I was listening to “Car Talk” on NPR last weekend when the Magliozzi brothers took a call from a woman named Kathy who said she didn’t have a problem with her car, but rather her husband, who is a mechanic.
The woman complained that her husband couldn’t remember anything she’d told him just 30 minutes later, but he can recall in detail a car that whizzed by him at 60 mph six months ago.
The ensuing banter made me think of boats and marine mechanics. See what you think.
Here is the edited transcript.
Tom and Ray:
“Fixing cars is very complicated. It used to be very easy. When we first started doing it, this was easy. That’s why we got into it. We figured it was something we could handle [laughter]. But like a disease it sneaked up on us and all of a sudden it got very complicated. It really, really did. I was thinking about it: Fixing cars is like almost being a doctor. And then I thought: No, it’s worse! If you’re a doctor, you basically have one make, two models [more laughter]. With a few variations. And the list of diseases. … Every once in a while they add one or two, but they also cure one or two, so you don’t have to worry about them anymore. They disappear.
“But cars are constantly changing. There are 600 makes and models of cars being sold in this country right now. Not to mention all the ones that have been sold in the past. So it’s like 12,558 cars. … It’s sort of like if you went to the doctor and you said, ‘Check my heart.’ And he said, ‘Well, let’s see, where is the heart in this model? Where were you born? What year? What’s your production date? Oh, that means your heart is down here in your big toe.’ How can you remember all that?”
Now Click and Clack get back to the question: “So mechanics are frequently distracted. So even though they’re looking right at you and it appears that they are listening, they aren’t.”
Given the millions of 20-plus-year-old boats on the water today, just how many variations are there, given all the builders, models, engines and accessory changes and options that have ensued during the past few decades? Simple: A ton. Clearly it keeps the repair and service folk on their toes.
I ran the scenario past Gordon Connell, executive director of the American Boat Builders & Repairers Association, to get his perspective.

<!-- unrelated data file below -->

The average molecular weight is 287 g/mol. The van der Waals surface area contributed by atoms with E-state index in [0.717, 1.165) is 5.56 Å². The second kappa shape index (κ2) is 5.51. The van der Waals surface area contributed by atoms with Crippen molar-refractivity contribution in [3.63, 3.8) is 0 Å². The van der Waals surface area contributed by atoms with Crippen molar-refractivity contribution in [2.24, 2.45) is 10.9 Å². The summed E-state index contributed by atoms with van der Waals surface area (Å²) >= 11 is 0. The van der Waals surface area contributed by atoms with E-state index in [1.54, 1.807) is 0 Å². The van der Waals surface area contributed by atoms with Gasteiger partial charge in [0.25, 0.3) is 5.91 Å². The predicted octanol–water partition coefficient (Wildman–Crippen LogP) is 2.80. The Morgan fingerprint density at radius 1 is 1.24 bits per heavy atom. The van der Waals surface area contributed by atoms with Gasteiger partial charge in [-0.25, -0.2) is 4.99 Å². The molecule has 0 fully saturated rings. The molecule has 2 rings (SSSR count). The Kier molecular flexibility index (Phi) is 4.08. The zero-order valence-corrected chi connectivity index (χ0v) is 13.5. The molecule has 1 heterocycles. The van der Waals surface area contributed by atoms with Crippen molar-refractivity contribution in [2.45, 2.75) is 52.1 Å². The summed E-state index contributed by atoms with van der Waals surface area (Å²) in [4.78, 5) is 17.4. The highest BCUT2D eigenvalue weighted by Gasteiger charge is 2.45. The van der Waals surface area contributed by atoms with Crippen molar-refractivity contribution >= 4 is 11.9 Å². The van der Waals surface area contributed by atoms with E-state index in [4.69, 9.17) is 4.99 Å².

“It would be easy to take the word car out and insert boat,” Connell wrote in an email. “At which point the conversation would become exponentially more complicated when you consider the number of boat manufacturers and the sheer volume of boats, models, age ranges and the boat owner’s expectation that the boatyard or mechanic has the solution to every problem they come in with. This should clearly show how amazing the boatyard business actually is and may explain why the boat mechanic, fiberglass repairer, electrical systems repairer, propeller specialist, etc., are increasingly costly and hard to find.”
Connell continued: “With hundreds of makes and models of cars that are, on average, less than 10 years old with a higher degree of standardization than the thousands of makes and models of boats, including custom-built boats and yachts, it is understandable why the boatyard business operates on such small margins. Providing high standards of marine service and repair to such a large number of boats with so many different engine models, electrical wiring systems, plumbing systems, electronic systems demands continuous training, a broad knowledge base and significant ongoing equipment and infrastructure investment.”
I also called my mechanic last night to get his take. Erik Klockars said that what gives him heartburn is not so much the great number of models and variation as it is the growing complexity of new boats and the fact that marine diagnostic tools aren’t as sophisticated as those in the automotive world.
“The older stuff is like a vacation when you’re working on it,” he says.
Erik, not surprisingly, also had an opinion on the doctors vs. mechanics question.
“You want to know the biggest difference is between doctors and mechanics?” he asked. “Doctors always have to work on a model while it’s running.”